HBO is targeting viewers outside of the U.S. who are subscribing to HBO Now using virtual private networks, threatening to deactivate their accounts if they continue to access the U.S.-only streaming service.
The U.S.-based television company has been sending emails to people who have subscribed to the service in Canada and overseas.
- Game of Thrones episodes leaked online before season 5 premiere
- Twitter squashes Game of Thrones live streams on Periscope
- TV subscriber losses increased last year and will keep growing, report says
HBO Now, which launched earlier this month, is a video-on-demand service that doesn't require a subscription to the network's traditional television service. The main draw is for HBO's original series, including Silicon Valley and Game of Thrones, for $14.99 US — a fraction of the cost of a regular TV subscription.
Access with VPN
People outside the U.S. can't legally access HBO Now, so many have taken to using virtual private network (VPN) services to get their fix of political intrigue and bloodshed in Westeros without having to subscribe to more expansive (and expensive) services to do so.
VPN services mask your IP address, hiding your location and granting abilities such as accessing content that are geofenced, such as HBO Now and other television streaming services like Hulu, which aren't available in Canada.
HBO Canada is available as a package that includes other channels like The Movie Network from providers like Bell and Rogers, and costs $20 on top of base TV subscription packages, which start from around $40 and can climb to more than $100 a month.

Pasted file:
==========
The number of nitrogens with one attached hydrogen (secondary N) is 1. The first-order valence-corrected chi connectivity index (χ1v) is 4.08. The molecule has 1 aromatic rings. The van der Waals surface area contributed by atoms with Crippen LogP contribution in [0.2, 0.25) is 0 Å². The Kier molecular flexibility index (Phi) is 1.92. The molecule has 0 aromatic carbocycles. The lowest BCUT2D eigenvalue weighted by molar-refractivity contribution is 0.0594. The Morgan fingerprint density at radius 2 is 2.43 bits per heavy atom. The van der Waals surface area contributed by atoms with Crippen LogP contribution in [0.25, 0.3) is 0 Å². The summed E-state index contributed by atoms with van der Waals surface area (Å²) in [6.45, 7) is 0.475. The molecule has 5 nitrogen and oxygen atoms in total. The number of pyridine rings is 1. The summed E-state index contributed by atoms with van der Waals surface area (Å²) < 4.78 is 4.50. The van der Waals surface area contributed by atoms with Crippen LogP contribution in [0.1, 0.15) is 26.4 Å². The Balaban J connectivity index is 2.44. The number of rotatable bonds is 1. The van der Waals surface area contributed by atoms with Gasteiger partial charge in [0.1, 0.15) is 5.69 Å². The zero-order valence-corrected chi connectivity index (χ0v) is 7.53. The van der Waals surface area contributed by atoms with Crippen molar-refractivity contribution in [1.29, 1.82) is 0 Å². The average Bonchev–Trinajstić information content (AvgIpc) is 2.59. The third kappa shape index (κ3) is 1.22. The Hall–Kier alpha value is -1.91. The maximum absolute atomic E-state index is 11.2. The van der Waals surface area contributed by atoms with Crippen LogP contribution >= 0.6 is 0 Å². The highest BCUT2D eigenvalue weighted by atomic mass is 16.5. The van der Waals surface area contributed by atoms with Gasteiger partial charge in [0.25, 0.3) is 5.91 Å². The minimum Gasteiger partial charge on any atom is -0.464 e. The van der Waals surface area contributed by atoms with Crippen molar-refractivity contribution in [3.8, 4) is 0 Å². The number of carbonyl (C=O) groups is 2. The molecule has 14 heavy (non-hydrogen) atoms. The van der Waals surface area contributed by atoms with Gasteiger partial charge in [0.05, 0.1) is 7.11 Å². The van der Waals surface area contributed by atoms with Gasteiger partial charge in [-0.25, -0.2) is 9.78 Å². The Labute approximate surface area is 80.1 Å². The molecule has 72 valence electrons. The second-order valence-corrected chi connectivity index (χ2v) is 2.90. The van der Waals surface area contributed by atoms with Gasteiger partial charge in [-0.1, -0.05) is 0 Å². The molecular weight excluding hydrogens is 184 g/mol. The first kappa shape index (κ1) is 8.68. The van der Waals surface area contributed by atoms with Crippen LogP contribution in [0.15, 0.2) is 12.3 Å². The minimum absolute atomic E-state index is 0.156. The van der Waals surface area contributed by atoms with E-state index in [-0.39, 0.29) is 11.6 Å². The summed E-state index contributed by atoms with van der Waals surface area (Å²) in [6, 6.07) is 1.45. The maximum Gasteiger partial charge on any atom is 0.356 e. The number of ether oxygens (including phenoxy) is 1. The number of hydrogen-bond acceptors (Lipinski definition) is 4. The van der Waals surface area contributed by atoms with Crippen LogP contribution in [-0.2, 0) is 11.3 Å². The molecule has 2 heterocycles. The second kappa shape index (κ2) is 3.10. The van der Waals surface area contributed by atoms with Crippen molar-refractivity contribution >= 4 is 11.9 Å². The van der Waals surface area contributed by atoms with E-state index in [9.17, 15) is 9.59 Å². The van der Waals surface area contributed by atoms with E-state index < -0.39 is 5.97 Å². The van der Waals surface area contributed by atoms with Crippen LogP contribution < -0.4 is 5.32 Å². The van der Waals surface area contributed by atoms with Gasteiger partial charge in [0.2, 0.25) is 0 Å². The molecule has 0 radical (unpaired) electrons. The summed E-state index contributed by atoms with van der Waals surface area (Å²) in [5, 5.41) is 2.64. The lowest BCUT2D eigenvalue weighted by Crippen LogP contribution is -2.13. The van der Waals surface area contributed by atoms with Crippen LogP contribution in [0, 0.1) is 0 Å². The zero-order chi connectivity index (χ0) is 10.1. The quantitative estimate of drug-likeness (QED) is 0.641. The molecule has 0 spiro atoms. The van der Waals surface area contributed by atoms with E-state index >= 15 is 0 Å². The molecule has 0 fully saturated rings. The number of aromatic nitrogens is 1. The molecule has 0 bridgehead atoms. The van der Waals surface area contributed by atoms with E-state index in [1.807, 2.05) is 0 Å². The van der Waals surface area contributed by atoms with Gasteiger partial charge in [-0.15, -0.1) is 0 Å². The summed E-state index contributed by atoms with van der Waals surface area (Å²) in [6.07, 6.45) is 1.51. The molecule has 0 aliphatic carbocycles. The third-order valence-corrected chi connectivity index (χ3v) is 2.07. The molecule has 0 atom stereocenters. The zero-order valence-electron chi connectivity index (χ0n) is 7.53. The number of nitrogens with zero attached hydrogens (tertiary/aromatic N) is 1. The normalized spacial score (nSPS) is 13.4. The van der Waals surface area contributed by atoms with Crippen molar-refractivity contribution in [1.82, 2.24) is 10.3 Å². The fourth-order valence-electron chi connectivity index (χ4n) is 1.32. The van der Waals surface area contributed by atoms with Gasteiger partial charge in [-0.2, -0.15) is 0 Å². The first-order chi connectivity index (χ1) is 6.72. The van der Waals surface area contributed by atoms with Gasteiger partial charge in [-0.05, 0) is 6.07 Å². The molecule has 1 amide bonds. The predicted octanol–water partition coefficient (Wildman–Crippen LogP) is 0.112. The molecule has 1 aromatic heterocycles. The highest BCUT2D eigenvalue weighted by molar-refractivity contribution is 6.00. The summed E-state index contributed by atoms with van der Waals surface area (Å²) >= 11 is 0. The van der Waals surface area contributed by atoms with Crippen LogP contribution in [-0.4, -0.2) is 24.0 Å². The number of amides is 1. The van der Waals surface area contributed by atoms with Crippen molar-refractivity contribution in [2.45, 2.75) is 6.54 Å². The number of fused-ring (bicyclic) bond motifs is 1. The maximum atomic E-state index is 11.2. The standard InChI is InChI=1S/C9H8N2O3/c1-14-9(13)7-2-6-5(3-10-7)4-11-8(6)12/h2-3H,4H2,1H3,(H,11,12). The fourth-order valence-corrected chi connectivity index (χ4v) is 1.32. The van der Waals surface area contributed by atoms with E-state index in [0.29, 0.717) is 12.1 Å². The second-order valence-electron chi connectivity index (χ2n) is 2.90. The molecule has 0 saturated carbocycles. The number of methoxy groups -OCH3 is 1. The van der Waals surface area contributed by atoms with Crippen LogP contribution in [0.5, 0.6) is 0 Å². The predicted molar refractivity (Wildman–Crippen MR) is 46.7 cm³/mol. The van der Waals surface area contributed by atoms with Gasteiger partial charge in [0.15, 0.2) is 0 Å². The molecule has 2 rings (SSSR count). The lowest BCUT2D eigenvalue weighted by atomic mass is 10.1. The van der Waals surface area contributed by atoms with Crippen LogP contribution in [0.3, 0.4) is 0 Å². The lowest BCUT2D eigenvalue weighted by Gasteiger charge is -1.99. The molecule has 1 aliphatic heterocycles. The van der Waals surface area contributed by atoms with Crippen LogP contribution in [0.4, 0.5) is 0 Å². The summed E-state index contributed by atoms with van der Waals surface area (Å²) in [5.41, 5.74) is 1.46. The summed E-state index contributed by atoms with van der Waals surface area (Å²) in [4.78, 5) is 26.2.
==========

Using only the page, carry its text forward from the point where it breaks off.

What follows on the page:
Older HBO programming is available on CraveTV, Bell's streaming service, but you can only pay for it if you're already a Bell TV subscriber. In other words, if you're looking for a low-cost equivalent to HBO Now in Canada without being tethered to the television set, you're out of luck.
No stand-alone HBO in Canada
Technology reporter Peter Nowak doesn't think Thrones fans will be able to legally watch their favourite HBO shows without a TV subscription any time soon. "Bell is basically driving a truck full of cash into HBO's headquarters," he says, to keep HBO from choosing to offer its services outside of the traditional TV model.
HBO might conclude that it'll make more money offering HBO Now as a stand-alone service in Canada like it does in the U.S., if recent figures are any indication. About 95,000 fewer household in Canada had a cable TV or satellite subscription in 2014, and experts estimate that number will grow as more people gravitate toward the on-demand or streaming services like HBO Now or Netflix.
But until such a shift happens, Canadians will either have to bite down and pay for the full TV suite to access their one or two favourite shows, or download them via VPN or BitTorrent and risk getting hit with cease and desists from their ISPs.
Game of Thrones pirated by millions
The crackdown is coming as the latest season of Game of Thrones continues its reign as the most-pirated show online. TorrentFreak reported that over 32 million people paid the iron price in April, after the first four episodes of season 5 leaked online before its April 12 premiere.
Season 5's first episode alone was downloaded more than 13 million times, with 1.3 million of those coming from Canadian IP addresses.
Last week, a user on Reddit posted a cease and desist email he received from Bell, his internet service provider. The Redditor, MrSourz, said "someone in [his] apartment downloaded" the first episode of Games of Thrones' fifth season.
"HBO requests that you immediately take steps to prevent further downloading or uploading of HBO content without authorization," the email reads.
HBO also ordered a Brooklyn bar to terminate its Game of Thrones screenings, and sent takedown notices to dozens of users who live streamed the season 5 premiere with Periscope, Twitter's new streaming mobile app.